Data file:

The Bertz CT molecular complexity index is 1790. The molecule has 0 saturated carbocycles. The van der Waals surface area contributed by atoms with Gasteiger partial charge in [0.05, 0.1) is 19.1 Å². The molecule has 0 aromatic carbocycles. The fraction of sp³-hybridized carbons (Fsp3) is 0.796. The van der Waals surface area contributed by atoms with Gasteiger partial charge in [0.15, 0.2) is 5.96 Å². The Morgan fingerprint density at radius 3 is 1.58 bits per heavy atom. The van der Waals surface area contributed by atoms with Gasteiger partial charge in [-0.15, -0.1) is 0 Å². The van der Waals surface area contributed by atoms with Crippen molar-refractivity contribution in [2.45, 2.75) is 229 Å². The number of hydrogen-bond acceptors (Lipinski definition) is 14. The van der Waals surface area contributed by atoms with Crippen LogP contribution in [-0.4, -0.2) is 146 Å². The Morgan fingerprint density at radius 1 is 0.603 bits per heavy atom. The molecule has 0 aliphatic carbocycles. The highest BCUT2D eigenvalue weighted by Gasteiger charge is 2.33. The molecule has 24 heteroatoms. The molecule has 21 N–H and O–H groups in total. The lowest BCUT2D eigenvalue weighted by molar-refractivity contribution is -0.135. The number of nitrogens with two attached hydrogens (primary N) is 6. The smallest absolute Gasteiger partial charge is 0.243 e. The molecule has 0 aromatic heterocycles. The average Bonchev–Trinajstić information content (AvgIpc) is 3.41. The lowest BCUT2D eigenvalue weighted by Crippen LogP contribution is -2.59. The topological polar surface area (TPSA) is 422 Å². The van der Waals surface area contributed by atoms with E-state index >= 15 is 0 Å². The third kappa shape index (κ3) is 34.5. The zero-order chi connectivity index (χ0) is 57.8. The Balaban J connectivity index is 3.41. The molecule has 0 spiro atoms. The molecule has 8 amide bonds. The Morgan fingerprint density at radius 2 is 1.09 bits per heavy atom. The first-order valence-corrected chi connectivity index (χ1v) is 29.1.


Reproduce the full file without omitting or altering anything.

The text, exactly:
The Bertz CT molecular complexity index is 1790. The molecule has 0 saturated carbocycles. The van der Waals surface area contributed by atoms with Gasteiger partial charge in [0.05, 0.1) is 19.1 Å². The molecule has 0 aromatic carbocycles. The fraction of sp³-hybridized carbons (Fsp3) is 0.796. The van der Waals surface area contributed by atoms with Gasteiger partial charge in [0.15, 0.2) is 5.96 Å². The Morgan fingerprint density at radius 3 is 1.58 bits per heavy atom. The van der Waals surface area contributed by atoms with Gasteiger partial charge in [-0.15, -0.1) is 0 Å². The van der Waals surface area contributed by atoms with Crippen molar-refractivity contribution in [2.45, 2.75) is 229 Å². The number of hydrogen-bond acceptors (Lipinski definition) is 14. The van der Waals surface area contributed by atoms with Crippen LogP contribution in [-0.4, -0.2) is 146 Å². The Morgan fingerprint density at radius 1 is 0.603 bits per heavy atom. The molecule has 0 aliphatic carbocycles. The highest BCUT2D eigenvalue weighted by Gasteiger charge is 2.33. The molecule has 24 heteroatoms. The molecule has 21 N–H and O–H groups in total. The lowest BCUT2D eigenvalue weighted by molar-refractivity contribution is -0.135. The number of nitrogens with two attached hydrogens (primary N) is 6. The smallest absolute Gasteiger partial charge is 0.243 e. The molecule has 0 aromatic heterocycles. The average Bonchev–Trinajstić information content (AvgIpc) is 3.41. The lowest BCUT2D eigenvalue weighted by Crippen LogP contribution is -2.59. The topological polar surface area (TPSA) is 422 Å². The van der Waals surface area contributed by atoms with E-state index >= 15 is 0 Å². The third kappa shape index (κ3) is 34.5. The zero-order chi connectivity index (χ0) is 57.8. The Balaban J connectivity index is 3.41. The molecule has 0 spiro atoms. The molecule has 8 amide bonds. The Morgan fingerprint density at radius 2 is 1.09 bits per heavy atom. The first-order valence-corrected chi connectivity index (χ1v) is 29.1.